Born on November 17, 1938, singer-songwriter extraordinaire Gordon Lightfoot is 84 today!
In 1965, a confluence of factors helped launch the Canadian troubadour’s career. Peter, Paul & Mary held a slot in the US Top 40 charts with Lightfoot’s “For Lovin’ Me” and would help popularize “Early Morning Rain” later in the year. Johnny Cash, Bob Dylan, Barbara Streisand, and Elvis Presley were also among the artists who recorded the song.
Marty Robbins earned a chart-topping hit with his version of “Ribbon of Darkness” in 1965, with the tremendous success of the single shining an even brighter spotlight on Lightfoot as one of Canada’s greatest songwriters.
Of “I’m Not Sayin’/Ribbon of Darkness,” Gord much later in his career remarked in his Songbook liner notes:
On Sunday Concert we combined two early songs, partly to save a little time in concert. “I’m Not Sayin'” was probably the better of the two, and “Ribbon Of Darkness” was a #1 country hit for Marty Robbins.
“I’m Not Sayin'” is about noncommitment… “Ribbon Of Darkness” is about the demise of the relationship. The two of them go well together, with the first song being about a man telling a woman it’s my way or the highway, and in the second song she’s left and he’s licking his wounds. Pride cometh before the fall.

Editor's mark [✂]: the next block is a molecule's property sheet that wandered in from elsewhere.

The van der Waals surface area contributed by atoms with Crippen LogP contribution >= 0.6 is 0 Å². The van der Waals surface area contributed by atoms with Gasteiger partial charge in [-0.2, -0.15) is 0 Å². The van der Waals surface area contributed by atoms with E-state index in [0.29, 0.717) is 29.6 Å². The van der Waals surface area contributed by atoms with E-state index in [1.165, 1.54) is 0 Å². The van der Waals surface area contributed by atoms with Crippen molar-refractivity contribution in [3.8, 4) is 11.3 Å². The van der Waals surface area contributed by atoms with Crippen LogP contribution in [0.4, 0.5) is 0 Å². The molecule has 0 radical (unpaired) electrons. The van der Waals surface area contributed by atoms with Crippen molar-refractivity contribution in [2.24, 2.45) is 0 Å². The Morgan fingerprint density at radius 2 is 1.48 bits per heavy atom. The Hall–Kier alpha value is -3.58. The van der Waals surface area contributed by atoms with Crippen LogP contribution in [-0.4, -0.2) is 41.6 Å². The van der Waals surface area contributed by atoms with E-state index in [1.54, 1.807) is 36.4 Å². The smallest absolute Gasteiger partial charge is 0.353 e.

Lightfoot gained more attention in 1967 with his “Canadian Railroad Trilogy,” a song commissioned by the CBC to celebrate Canada’s centennial, as it told the story of the construction of the first trans-Canadian railway in the 1880s. He would remain a fixture on the charts with songs such as “Rainy Day People,” “Sundown,” and 1976’s “The Wreck of the Edmund Fitzgerald,” a tragic tale immortalizing one of the worst maritime disasters in US history.
After Lightfoot discovered a treasure trove of unreleased material in his Toronto home office two decades after he recorded them, he created Solo, an album released in March of last year. The songs were written in late 2001 and early 2002, before he suffered a near-fatal abdominal aortic aneurysm later that year.
In the If You Could Read My Mind documentary, the octogenarian’s nearly 60-year career is recounted as an artist who “speaks with a voice for anyone,” according to Bad Religion’s Greg Graffin.
Lightfoot has been awarded the Governor General’s Performing Arts Award, Canada’s highest honor in the performing arts, as well as being named a Companion of the Order of Canada. He’s also been inducted into the Songwriters Hall of Fame, the Canadian Music Industry Hall of Fame, the Canadian Songwriters Hall of Fame, as well as Canada’s Walk of Fame. His songs have made an ineffaceable impression on both the Canadian and American musical landscape. Happy birthday, Gord!
*Feature image: CBC Television